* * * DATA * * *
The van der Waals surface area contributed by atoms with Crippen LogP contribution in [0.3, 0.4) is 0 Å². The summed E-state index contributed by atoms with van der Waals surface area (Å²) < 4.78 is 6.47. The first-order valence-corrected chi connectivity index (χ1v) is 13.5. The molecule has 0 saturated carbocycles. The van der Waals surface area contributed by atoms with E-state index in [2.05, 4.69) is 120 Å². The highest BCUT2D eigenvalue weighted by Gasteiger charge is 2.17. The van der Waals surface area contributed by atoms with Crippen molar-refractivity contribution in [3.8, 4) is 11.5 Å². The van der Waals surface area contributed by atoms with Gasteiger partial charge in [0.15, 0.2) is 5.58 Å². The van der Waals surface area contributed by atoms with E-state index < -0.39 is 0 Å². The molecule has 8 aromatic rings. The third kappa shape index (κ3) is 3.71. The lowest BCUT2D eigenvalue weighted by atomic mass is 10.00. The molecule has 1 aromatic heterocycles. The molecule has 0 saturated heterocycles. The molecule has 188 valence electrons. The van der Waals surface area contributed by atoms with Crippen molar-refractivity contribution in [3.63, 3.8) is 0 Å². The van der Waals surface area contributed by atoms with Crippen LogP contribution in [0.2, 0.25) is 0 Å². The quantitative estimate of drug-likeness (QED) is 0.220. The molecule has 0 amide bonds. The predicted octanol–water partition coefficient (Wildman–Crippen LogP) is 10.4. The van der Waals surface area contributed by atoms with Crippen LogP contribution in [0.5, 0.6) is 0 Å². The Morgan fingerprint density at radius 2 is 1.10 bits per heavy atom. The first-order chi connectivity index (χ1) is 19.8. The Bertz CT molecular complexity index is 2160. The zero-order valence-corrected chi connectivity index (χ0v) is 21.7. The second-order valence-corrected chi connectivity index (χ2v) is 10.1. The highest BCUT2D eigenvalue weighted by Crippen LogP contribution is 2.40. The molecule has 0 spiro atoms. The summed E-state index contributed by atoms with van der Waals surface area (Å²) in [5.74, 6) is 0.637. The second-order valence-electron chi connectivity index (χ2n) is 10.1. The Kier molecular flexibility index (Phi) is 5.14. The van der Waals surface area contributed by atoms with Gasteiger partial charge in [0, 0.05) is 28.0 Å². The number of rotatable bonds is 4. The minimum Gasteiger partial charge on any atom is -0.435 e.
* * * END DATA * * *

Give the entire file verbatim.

The van der Waals surface area contributed by atoms with Crippen LogP contribution in [0.3, 0.4) is 0 Å². The summed E-state index contributed by atoms with van der Waals surface area (Å²) < 4.78 is 6.47. The first-order valence-corrected chi connectivity index (χ1v) is 13.5. The molecule has 0 saturated carbocycles. The van der Waals surface area contributed by atoms with E-state index in [2.05, 4.69) is 120 Å². The highest BCUT2D eigenvalue weighted by Gasteiger charge is 2.17. The van der Waals surface area contributed by atoms with Crippen molar-refractivity contribution in [3.8, 4) is 11.5 Å². The van der Waals surface area contributed by atoms with Gasteiger partial charge in [0.15, 0.2) is 5.58 Å². The van der Waals surface area contributed by atoms with E-state index < -0.39 is 0 Å². The molecule has 8 aromatic rings. The third kappa shape index (κ3) is 3.71. The lowest BCUT2D eigenvalue weighted by atomic mass is 10.00. The molecule has 1 aromatic heterocycles. The molecule has 0 saturated heterocycles. The molecule has 188 valence electrons. The van der Waals surface area contributed by atoms with Crippen molar-refractivity contribution in [3.63, 3.8) is 0 Å². The van der Waals surface area contributed by atoms with Crippen LogP contribution in [0.2, 0.25) is 0 Å². The quantitative estimate of drug-likeness (QED) is 0.220. The molecule has 0 amide bonds. The predicted octanol–water partition coefficient (Wildman–Crippen LogP) is 10.4. The van der Waals surface area contributed by atoms with Crippen LogP contribution in [0.5, 0.6) is 0 Å². The Morgan fingerprint density at radius 2 is 1.10 bits per heavy atom. The first-order chi connectivity index (χ1) is 19.8. The Bertz CT molecular complexity index is 2160. The zero-order valence-corrected chi connectivity index (χ0v) is 21.7. The second-order valence-corrected chi connectivity index (χ2v) is 10.1. The highest BCUT2D eigenvalue weighted by Crippen LogP contribution is 2.40. The molecule has 0 spiro atoms. The summed E-state index contributed by atoms with van der Waals surface area (Å²) in [5.74, 6) is 0.637. The second-order valence-electron chi connectivity index (χ2n) is 10.1. The Kier molecular flexibility index (Phi) is 5.14. The van der Waals surface area contributed by atoms with Gasteiger partial charge in [0, 0.05) is 28.0 Å². The number of rotatable bonds is 4. The minimum Gasteiger partial charge on any atom is -0.435 e.